The one question I remember being asked the most while in high school was some variation of: “What are you going to major in?” At the time, like many in my class, I had no idea. I think one of the reasons that question stumped me was that I genuinely did not know what I wanted to do when I grew up. I knew that I wanted to study something related to the type of career I imagined and to make the most of my time in college. It wasn’t until my third year of college that I finally found right major and industry for me. Choosing a major takes a lot of thought and self-reflection. If you’re trying to decide on a major, take it from me and ask yourself these questions:
Where do you want to work?
This question is two-fold. First, think about where you physically want to work. Do you prefer an office environment or would you rather work outside day in and day out? You would have a hard time finding a computer systems administrator with an office that lacked a roof, or a pilot that never left the airport. Take a moment and figure out where you want to spend most of your time.
Second, think about what type of industry you want to work in. Do you have a penchant for serving and giving back to others? If so, consider finding a major that lends itself to public service or the common good. Maybe you’re more of a business-savvy student that wants to change the world through innovation. Consider a degree grounded in business or technology.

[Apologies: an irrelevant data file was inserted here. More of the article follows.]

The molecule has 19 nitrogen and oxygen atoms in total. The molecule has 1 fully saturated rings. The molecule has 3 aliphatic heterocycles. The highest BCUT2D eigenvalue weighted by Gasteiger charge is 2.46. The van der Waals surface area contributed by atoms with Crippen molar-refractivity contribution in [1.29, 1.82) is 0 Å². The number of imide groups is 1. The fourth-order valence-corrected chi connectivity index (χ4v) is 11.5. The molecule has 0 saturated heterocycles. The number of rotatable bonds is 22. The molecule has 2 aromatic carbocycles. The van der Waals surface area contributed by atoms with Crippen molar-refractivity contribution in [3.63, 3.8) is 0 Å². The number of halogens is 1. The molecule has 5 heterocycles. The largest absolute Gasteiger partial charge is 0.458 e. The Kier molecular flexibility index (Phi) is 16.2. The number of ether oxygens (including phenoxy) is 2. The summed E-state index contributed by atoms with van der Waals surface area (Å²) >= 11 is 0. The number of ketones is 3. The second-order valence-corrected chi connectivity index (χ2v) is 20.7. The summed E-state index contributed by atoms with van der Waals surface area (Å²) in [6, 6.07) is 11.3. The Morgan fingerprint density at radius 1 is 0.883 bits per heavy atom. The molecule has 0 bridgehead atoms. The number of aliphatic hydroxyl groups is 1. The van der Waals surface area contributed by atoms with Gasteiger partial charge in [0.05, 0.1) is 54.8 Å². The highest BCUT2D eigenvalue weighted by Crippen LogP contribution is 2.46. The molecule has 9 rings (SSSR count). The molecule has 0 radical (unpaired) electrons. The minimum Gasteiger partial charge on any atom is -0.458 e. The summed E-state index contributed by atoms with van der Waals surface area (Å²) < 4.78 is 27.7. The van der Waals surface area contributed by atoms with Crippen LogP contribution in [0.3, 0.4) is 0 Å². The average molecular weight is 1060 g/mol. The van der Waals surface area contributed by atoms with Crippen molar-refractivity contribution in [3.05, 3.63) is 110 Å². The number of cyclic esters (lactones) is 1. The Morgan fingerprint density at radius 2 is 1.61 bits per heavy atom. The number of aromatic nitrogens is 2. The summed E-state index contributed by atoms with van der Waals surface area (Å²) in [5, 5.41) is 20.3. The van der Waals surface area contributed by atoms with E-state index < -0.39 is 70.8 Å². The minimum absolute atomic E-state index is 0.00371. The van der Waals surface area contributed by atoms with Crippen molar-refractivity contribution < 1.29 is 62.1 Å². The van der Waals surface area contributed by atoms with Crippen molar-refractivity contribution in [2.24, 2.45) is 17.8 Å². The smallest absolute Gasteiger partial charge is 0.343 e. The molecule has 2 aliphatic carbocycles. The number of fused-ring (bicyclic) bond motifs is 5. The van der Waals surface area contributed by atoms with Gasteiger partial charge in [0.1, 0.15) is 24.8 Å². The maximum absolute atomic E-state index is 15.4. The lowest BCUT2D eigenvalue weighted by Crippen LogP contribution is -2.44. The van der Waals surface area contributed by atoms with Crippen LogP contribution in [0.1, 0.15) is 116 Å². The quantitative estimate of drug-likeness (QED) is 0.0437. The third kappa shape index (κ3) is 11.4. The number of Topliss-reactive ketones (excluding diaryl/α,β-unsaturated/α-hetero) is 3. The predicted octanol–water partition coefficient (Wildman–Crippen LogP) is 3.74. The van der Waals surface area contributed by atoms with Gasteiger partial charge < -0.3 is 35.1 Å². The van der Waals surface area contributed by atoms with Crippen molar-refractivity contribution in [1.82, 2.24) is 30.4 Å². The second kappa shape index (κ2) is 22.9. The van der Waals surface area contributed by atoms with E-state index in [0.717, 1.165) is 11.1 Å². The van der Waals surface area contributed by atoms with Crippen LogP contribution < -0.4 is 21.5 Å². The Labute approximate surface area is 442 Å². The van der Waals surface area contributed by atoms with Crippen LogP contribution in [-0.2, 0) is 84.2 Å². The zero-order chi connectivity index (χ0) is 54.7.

What does my career require of me?
Gone are the days that you can get a middle-management job from simply graduating college. In the modern work environment, certifications, licenses and specialized degrees is what will set you apart from your peers. Does the major you’re considering prepare you for any professional licensure exams, or do you graduate with certifications in addition to your bachelor’s? Research the industry and take note of what will be required of you to both get a job in the industry, and move up the ladder. Then check the program you’re interested in to see if it meets the criteria above.
What does the future look like?
This is the toughest question on the list to answer, but it is probably the most important factor when deciding on what to study. Yes, you will learn a lot while earning a bachelor’s degree in ice sculpting, but a long-term career might not be promising. Even if there is no market for your interest now, that could change in four short years – do some research. My advice is to read hobbyist magazines, email a leading company in the industry you’re interested in and get their take on the future landscape, or reach out to a professor at a nearby college about their field (Hint-they love to talk).
Deciding on a college major is one of the most important, and sometimes challenging, decisions a student has to make. What type of career do you want? What type of office environment? What are you passionate about? What will make you excited to go to work each day? And then, what major fits those requirements and helps you reach your goals? I can't answer these questions for you, but there are tools like the MyMajors assessment below. Don't be afraid to get additional help if you’re still having a hard time deciding. One of the benefits of taking this assessment is that it does a remarkable job of identifying a particular major and career field that fits your interests and aspirations. What will you discover?